by Steve Beasant on 24 May, 2012
Payday lenders have agreed to improve their codes of practice to increase transparency and better protect vulnerable borrowers, Business Minister Norman Lamb announced today.
Following intensive discussions with the Government, the four Trade Associations representing over 90 per cent of the payday and short-term loan industry, have agreed to add to their Codes of Practice by 25 July 2012 to deliver better consumer protections.
The agreement comes as the Government responds to the BIS Select Committee’s Report into Debt Management and sets out further actions on payday loans, consumer credit regulation and debt management.
The commitments made by the industry on payday loans include:
“Today’s agreement by the payday lending industry is a step in the right direction and I welcome the commitment of the four Trade Associations to strengthen their codes of practice. The Government sees it as vital for the industry to deliver real enhanced consumer protections and to provide more clarity through a good practice customer charter.
“However I want to see further action– in particular, on the use of continuous payment authority. I expect the industry to respond effectively to any recommendations which emerge out of OFT’s investigations. I also want to make sure that the industry can self-regulate effectively to drive out rogue companies.
“Payday loans should only ever be used as a short-term financial stop-gap, not as a long-term solution to financial difficulties. I would urge people to think carefully before taking out a short term loan and to consider affordable alternatives such as their local Credit Union.”
The Department anticipates that the outcome of the OFT’s compliance report will also require the industry to deliver further measures to address consumer detriment identified in this market. The Government is also considering giving the OFT new powers to suspend credit licences with immediate effect and will provide an update on this shortly.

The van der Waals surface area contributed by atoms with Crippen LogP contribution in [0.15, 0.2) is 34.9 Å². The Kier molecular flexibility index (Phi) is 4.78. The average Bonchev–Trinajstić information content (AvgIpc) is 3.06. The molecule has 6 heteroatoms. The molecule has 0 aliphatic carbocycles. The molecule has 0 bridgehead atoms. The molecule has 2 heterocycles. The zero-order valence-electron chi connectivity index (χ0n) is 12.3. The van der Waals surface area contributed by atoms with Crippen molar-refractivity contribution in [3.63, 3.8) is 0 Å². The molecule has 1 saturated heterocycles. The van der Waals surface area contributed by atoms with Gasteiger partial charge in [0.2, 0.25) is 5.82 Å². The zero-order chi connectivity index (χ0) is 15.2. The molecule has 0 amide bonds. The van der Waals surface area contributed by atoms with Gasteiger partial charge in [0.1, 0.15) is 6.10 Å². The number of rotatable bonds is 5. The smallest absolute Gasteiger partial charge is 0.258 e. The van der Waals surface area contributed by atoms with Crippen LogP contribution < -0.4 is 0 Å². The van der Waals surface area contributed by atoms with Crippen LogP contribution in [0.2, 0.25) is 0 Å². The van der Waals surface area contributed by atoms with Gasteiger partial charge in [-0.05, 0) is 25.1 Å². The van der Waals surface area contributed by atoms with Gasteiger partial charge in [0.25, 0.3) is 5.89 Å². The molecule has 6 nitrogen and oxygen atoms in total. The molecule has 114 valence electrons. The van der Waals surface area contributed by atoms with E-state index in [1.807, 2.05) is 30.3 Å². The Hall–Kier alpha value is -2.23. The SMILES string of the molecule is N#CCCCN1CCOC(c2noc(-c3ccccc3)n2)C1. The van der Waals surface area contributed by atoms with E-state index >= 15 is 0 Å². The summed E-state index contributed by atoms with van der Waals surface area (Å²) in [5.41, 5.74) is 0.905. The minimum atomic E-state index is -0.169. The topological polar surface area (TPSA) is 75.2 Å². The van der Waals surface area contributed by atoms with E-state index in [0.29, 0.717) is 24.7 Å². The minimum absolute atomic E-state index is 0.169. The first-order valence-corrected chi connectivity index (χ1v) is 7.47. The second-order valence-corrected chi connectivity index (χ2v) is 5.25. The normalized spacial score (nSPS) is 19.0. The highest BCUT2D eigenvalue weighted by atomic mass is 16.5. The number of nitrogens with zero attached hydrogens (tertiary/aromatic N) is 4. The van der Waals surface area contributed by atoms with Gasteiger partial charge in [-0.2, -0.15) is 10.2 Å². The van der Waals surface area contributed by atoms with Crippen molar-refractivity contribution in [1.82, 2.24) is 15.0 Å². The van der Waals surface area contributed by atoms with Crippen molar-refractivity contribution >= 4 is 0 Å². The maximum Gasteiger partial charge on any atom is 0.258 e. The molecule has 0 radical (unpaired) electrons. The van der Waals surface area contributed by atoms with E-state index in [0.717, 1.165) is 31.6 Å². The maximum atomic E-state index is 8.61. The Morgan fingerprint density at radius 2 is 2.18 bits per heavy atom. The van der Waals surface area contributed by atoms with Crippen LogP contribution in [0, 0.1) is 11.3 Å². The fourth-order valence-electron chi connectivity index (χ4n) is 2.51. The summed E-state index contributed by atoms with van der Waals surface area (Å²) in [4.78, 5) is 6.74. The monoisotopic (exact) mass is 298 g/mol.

In line with the principles of freedom, fairness and responsibility, the Government’s response maintains the vision to empower consumers so that they have the right tools to make informed decisions for themselves and that they should be free to borrow if that is what they decide is in their best interests.
At the same time, there should be a safe and fair regulatory framework for credit and personal insolvency that protects vulnerable consumers, particularly those at risk of falling into financial difficulty, and which drives rogue companies out of the market.
The other commitments outlined in the Government’s response include a more detailed timetable and methodology on the transfer of consumer credit regulation from the OFT to the new Financial Conduct Authority.
On debt management, Norman Lamb will chair the initial industry-wide meeting on 14 June to discuss the feasibility of a Debt Management Plan Protocol. This aims to improve industry standards by ensuring that plans are sustainable and in the best interests of all parties, especially enabling consumers to compare providers.
The University of Bristol Personal Finance Research Centre has also provided an update, published today, on their ongoing research into the impact of a variable cap on the total cost of high cost credit, including the payday loans market. This was commissioned by the Government and will report back at the end of the summer.
The research team have completed a review of previous evidence against their research objectives as well as carrying out in-depth telephone interviews with five different high cost lender trade associations, 24 lenders and a consumer survey of 1,500 customers of payday loans, home credit and pawnbrokers.
The Government will continue to take a strong interest in this market and work with the regulators, consumer groups and industry representatives to ensure consumers are able to exercise choice and are properly protected.Leave a comment